By Steve Smith, Owner of Combined Knowledge and SharePoint MVP since 2006
Hi everyone, I'm Steve Smith, I have been working with Microsoft Technology since the early 90’s, I specialize in Infrastructure. Over the last 12 years I’ve been working a lot with the various SharePoint products as well as associated infrastructure components such as SQL server, Windows server, IIS, ISA/TMG/UAG.
As part of my learning process I’ve always kept up with the newest versions of the products and have been taking Microsoft exams since 1996. In 1998 I qualified as a Microsoft Certified Trainer (MCT), writing courseware and teaching others what I have learnt has very much been a passion for me. In 2006 I also co-founded the UK SharePoint user Group which is now the largest and most active in the world with regular meetings around the UK.
In this article I wanted to talk about the alignment between business productivity and upgrading skillsets, for the purpose of this article I am going to use SharePoint as the perfect application to highlight this. Over the last 10 years I’ve not seen a product from Microsoft have as much impact on business productivity as SharePoint, The Key of course to seeing this productivity is getting your skills right and your software to match. As Microsoft products have evolved so have their depth and capabilities and this depth often means that various groups of people within the business need to be involved in order for a successful deployment. In the case of SharePoint you have 5 distinct groups of users:
- Business – Such as business analysts, Information architects.
- Power Users – IT Champions from the various departments and business units.
- Infrastructure – people who will build, deploy and manage the network/servers.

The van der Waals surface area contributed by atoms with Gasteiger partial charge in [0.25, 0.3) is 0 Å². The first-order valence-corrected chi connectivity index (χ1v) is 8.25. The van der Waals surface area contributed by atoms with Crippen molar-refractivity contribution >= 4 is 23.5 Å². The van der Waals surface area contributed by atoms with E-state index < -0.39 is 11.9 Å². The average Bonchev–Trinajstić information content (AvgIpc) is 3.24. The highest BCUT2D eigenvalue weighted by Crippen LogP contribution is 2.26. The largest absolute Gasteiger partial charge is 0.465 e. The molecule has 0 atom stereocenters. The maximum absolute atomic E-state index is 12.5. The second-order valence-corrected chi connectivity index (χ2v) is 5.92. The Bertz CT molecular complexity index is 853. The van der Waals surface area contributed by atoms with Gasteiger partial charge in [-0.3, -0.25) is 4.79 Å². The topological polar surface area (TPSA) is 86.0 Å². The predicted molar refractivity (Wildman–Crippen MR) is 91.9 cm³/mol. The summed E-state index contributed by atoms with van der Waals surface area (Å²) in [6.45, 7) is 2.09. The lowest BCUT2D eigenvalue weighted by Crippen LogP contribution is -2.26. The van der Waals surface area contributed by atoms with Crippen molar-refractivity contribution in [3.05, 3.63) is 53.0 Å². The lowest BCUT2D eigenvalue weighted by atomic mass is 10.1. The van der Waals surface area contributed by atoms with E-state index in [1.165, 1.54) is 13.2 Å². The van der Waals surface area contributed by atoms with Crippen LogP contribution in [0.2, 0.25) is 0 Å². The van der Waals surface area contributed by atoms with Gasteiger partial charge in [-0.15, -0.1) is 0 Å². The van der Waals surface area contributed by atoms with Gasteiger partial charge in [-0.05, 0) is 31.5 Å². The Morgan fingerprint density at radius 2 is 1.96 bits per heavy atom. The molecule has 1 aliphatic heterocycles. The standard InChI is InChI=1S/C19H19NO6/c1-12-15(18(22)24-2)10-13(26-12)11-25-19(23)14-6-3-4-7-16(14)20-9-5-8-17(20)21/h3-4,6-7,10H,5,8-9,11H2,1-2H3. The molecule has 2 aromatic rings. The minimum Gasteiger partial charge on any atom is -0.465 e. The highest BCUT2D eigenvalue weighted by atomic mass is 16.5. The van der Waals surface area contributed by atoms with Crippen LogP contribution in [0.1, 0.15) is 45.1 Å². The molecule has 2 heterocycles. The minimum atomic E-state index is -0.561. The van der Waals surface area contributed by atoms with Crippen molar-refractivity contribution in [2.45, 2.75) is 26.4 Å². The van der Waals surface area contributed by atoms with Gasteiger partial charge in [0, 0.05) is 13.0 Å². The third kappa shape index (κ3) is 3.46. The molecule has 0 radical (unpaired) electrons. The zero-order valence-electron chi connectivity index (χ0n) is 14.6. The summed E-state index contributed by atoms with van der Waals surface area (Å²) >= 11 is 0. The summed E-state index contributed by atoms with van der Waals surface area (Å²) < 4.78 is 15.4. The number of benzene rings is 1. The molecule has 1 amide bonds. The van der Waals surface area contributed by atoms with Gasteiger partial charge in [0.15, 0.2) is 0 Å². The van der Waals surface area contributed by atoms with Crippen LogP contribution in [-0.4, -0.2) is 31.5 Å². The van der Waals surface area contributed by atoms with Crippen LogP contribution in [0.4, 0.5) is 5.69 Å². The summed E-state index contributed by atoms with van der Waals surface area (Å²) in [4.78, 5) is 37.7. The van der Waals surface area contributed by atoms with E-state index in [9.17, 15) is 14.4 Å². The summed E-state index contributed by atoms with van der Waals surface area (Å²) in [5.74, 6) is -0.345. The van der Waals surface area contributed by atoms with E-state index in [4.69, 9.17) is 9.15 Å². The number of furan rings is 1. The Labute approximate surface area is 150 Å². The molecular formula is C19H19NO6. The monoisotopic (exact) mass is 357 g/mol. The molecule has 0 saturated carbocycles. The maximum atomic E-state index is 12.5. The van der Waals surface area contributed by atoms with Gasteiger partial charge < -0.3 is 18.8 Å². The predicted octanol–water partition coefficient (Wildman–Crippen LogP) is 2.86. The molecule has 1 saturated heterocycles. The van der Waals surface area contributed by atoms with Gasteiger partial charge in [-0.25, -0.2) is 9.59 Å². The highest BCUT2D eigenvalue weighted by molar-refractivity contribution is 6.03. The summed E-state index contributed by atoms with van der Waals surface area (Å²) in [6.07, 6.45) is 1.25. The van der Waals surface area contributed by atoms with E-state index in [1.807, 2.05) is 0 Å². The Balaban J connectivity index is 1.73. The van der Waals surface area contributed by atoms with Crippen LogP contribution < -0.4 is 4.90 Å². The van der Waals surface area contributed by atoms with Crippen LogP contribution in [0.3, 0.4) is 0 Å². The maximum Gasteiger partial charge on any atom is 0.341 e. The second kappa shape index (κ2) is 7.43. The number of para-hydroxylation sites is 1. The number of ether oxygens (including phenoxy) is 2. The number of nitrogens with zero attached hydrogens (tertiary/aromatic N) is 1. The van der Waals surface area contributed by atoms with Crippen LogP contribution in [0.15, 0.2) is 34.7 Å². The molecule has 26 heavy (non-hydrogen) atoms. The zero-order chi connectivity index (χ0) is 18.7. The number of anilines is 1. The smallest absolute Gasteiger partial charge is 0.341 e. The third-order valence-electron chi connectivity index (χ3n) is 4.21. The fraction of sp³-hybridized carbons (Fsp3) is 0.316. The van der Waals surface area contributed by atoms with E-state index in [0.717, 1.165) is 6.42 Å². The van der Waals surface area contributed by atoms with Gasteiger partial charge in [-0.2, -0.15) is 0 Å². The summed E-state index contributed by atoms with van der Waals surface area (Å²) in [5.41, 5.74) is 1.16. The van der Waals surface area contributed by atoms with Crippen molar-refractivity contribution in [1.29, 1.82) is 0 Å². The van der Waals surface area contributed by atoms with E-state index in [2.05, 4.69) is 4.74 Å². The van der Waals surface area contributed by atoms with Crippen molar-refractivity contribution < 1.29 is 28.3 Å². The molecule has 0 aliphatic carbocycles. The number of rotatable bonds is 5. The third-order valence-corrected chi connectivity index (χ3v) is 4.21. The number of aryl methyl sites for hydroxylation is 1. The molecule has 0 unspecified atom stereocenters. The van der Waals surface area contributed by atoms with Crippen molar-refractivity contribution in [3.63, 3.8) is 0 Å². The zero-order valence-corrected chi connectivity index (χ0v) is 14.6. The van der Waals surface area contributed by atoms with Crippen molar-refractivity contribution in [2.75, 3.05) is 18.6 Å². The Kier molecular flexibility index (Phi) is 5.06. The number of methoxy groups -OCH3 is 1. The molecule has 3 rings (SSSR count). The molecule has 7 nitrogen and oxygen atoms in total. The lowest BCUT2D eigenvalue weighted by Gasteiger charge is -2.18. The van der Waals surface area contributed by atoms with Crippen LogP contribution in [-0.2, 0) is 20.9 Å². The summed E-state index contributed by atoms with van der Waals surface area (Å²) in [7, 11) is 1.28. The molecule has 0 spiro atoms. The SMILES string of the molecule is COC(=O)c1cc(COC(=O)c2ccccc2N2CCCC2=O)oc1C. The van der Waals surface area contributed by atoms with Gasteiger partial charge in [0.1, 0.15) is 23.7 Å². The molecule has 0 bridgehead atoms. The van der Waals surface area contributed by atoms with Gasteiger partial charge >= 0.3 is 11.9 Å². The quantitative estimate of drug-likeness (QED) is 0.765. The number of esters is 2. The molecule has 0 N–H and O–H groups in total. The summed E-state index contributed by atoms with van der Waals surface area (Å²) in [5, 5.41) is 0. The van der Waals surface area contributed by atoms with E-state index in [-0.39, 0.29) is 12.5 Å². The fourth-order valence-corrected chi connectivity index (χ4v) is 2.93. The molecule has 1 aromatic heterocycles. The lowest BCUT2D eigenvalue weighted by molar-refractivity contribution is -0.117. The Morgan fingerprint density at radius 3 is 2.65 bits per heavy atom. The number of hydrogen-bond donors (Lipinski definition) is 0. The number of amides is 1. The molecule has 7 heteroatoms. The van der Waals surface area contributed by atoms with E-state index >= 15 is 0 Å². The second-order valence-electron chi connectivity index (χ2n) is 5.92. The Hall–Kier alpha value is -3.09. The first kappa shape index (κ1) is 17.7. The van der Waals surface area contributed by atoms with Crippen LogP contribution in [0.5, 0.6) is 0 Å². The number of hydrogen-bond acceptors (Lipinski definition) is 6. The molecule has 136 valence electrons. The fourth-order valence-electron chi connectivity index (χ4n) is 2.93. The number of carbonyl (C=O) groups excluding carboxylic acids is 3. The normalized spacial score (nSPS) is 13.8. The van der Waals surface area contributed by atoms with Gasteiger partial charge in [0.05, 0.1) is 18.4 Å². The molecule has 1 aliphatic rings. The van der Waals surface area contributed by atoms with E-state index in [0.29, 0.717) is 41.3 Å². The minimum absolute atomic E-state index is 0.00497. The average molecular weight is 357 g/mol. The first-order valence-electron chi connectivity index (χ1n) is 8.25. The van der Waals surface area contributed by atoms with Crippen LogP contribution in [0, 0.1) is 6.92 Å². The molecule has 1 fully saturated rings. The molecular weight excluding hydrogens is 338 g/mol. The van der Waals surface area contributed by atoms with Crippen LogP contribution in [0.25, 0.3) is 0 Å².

- Developers – responsible for the development of custom solutions.
- Users – everyday users who need to their Job effectively and efficiently.
Each of these groups therefore requires their own area of skills in order to advise the best way for the business to use the product. But these new skills are not all necessarily required at the same time nor are they skills in the same area.
For example: The Information architects and business analysts are there to ensure that the way in which the business uses information and creates data is aligned to the way in which SharePoint will create and host the same data. This means that these groups of people also need a good solid understanding of how SharePoint works with data not just good information architecture skills. A person that knows both will always produce a better alignment between business requirements and product capabilities. Their skills will include Governance, process analytics as well as good SharePoint Power User knowledge.
There will however be an overlap where the business groups will open the door for discussions with other elements of the 5 groups.
For example: As part of the business process custom developed workflows are required which requires the developers to be involved who need to be skilled up to SharePoint 2013 Workflows and there is a requirement for certain information to be available to the outside world so the Infrastructure group need to ensure that there is a technical solution for supporting this external access potentially using multiple Claims Authentication methods, so understanding how this works in SharePoint 2013 is also a key skills upgrade requirement. By upgrading their skills to the latest the Developers are able to write the solution with maximum performance and in the way that the product is designed to work and the Infrastructure group need to understand the authentication methods and options that are new.
When built and aligned correctly these business process workflows associated with metadata and lifecycle management could save the users hours of extra work every week and unnecessary bottlenecks waiting for people to process information that should be an automated process.